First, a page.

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Fuel advances ‘will not solve CO2 emission woes’

Improvements in technology and alternative fuels will not solve the problem of greenhouse gas emissions for ­airlines, a leading aerospace expert has warned.


Mark Watson, head of ­corporate environmental ­affairs at the Society of British Aerospace Companies, said: “We understand climate change is happening and that aviation is part of it. We are doing everything to try to address it.


“But improvements in fuel consumption will not be enough and we are way off ­developing a biofuel – it is probably 10 to 15 years away.”


Several airlines, including Virgin Atlantic and British ­Airways, have carried out tests on biofuels and Virgin has suggested their use could be barely four years away.


However, Watson told the conference of the Airport ­Operators Association in ­London: “There are significant technological challenges and no easy solutions. The ­[environmental] pressure on the industry will intensify.”


The conference heard Sir John Houghton, former editor of the Intergovernmental Panel on Climate Change Report, describe a warming world – with a fivefold increase in flooding, 150 million environmental ­refugees by 2050 and the loss of millions of animal species.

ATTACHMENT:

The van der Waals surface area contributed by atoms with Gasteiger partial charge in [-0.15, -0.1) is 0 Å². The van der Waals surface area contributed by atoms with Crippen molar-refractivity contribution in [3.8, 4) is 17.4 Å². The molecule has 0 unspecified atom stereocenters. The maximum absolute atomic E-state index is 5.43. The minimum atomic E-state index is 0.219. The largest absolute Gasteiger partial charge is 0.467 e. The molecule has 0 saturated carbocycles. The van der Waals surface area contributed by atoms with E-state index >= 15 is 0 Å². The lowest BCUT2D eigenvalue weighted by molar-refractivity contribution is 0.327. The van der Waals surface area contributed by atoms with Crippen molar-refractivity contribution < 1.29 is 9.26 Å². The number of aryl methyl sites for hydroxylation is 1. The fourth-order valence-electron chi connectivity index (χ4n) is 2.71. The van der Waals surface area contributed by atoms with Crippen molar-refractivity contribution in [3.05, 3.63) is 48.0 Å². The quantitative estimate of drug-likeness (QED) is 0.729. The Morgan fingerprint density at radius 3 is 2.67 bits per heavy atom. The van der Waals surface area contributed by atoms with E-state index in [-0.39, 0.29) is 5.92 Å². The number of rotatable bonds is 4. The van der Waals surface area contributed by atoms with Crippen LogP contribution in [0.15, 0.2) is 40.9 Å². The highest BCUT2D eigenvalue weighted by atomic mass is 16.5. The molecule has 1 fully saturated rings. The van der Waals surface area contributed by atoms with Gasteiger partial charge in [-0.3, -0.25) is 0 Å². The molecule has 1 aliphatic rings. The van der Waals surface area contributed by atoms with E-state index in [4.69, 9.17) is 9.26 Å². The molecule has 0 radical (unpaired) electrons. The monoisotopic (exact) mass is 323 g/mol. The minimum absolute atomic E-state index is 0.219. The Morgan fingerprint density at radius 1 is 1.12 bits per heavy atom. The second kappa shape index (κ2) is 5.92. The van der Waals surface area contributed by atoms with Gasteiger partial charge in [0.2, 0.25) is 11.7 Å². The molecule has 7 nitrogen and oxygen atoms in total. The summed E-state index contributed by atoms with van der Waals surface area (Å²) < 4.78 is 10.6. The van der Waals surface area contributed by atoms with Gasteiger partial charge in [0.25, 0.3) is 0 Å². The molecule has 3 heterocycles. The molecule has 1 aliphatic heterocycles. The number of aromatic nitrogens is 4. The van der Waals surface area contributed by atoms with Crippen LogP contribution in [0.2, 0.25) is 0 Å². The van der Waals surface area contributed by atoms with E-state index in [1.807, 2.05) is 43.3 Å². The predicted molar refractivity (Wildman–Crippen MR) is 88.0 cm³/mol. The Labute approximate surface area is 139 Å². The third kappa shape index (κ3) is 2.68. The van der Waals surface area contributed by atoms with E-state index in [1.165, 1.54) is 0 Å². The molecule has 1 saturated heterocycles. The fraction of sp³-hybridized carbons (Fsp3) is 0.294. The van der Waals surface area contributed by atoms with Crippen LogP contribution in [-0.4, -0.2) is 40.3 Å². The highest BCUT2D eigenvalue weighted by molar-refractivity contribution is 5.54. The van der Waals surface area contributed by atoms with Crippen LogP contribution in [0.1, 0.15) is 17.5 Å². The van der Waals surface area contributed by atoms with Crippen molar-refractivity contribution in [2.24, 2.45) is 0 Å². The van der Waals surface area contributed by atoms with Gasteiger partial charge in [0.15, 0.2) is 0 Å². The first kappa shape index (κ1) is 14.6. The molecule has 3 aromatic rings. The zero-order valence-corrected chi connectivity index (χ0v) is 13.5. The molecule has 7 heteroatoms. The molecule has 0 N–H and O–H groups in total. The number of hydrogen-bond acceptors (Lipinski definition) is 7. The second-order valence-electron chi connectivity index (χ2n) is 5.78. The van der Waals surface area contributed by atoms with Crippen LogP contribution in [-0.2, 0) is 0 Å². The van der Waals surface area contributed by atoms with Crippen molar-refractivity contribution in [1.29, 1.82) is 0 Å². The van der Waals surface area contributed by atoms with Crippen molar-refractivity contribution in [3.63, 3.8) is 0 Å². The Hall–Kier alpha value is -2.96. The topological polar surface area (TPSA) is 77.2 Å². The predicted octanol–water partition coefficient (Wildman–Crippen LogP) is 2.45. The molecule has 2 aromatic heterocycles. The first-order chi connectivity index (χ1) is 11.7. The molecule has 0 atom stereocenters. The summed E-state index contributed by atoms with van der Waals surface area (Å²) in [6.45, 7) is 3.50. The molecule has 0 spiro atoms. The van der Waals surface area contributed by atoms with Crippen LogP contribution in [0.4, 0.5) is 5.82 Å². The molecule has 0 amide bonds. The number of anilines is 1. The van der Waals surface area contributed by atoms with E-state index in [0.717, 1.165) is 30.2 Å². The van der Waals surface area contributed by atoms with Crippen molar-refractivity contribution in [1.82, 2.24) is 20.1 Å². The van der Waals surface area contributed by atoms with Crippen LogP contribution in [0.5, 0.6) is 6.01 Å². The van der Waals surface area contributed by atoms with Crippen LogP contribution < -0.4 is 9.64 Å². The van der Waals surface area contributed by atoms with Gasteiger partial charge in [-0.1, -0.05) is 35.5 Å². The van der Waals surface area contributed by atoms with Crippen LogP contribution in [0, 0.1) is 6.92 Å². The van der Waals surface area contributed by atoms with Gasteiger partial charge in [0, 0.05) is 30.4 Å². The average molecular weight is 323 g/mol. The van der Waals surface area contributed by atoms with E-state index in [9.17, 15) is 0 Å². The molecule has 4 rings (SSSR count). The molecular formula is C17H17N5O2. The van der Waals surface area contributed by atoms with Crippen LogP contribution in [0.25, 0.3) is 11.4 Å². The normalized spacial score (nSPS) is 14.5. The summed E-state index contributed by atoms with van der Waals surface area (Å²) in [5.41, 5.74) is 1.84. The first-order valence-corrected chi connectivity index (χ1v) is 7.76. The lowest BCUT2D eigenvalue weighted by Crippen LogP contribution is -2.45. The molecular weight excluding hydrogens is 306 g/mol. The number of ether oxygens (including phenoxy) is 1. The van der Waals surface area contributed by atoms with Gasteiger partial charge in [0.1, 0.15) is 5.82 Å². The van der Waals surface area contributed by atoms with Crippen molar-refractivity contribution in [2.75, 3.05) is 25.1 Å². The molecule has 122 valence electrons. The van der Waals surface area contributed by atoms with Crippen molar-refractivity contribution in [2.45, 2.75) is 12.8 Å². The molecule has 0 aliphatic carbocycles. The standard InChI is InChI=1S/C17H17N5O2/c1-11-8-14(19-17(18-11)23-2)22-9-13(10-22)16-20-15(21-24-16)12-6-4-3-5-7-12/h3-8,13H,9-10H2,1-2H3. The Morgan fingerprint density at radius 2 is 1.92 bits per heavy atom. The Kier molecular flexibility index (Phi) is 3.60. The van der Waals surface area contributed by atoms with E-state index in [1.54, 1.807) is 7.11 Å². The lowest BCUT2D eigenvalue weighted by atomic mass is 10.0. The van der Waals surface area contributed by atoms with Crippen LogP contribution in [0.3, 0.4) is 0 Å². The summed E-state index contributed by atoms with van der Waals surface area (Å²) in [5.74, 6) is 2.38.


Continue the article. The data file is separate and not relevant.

If airlines do not cut their CO2 emissions, Houghton said: “Everything the UK is allowed to emit by 2050 could come from aviation. That is a major problem. I assume there will be technical improvements, but aircraft last a long time.”


Greenpeace chief scientist Doug Parr agreed, arguing: “However you do the figures, aviation growth is a big problem in meeting emissions targets. We can no longer allow airport expansion.”


Parr argued for a cap on flights at today’s level. How-ever, Watson said: “We cannot subscribe to a cap on flights.”


BA head of environment Jonathon Counsel outlined plans to reduce BA’s emissions by 25% by 2025 and said the industry should commit to halving emissions by 2050.




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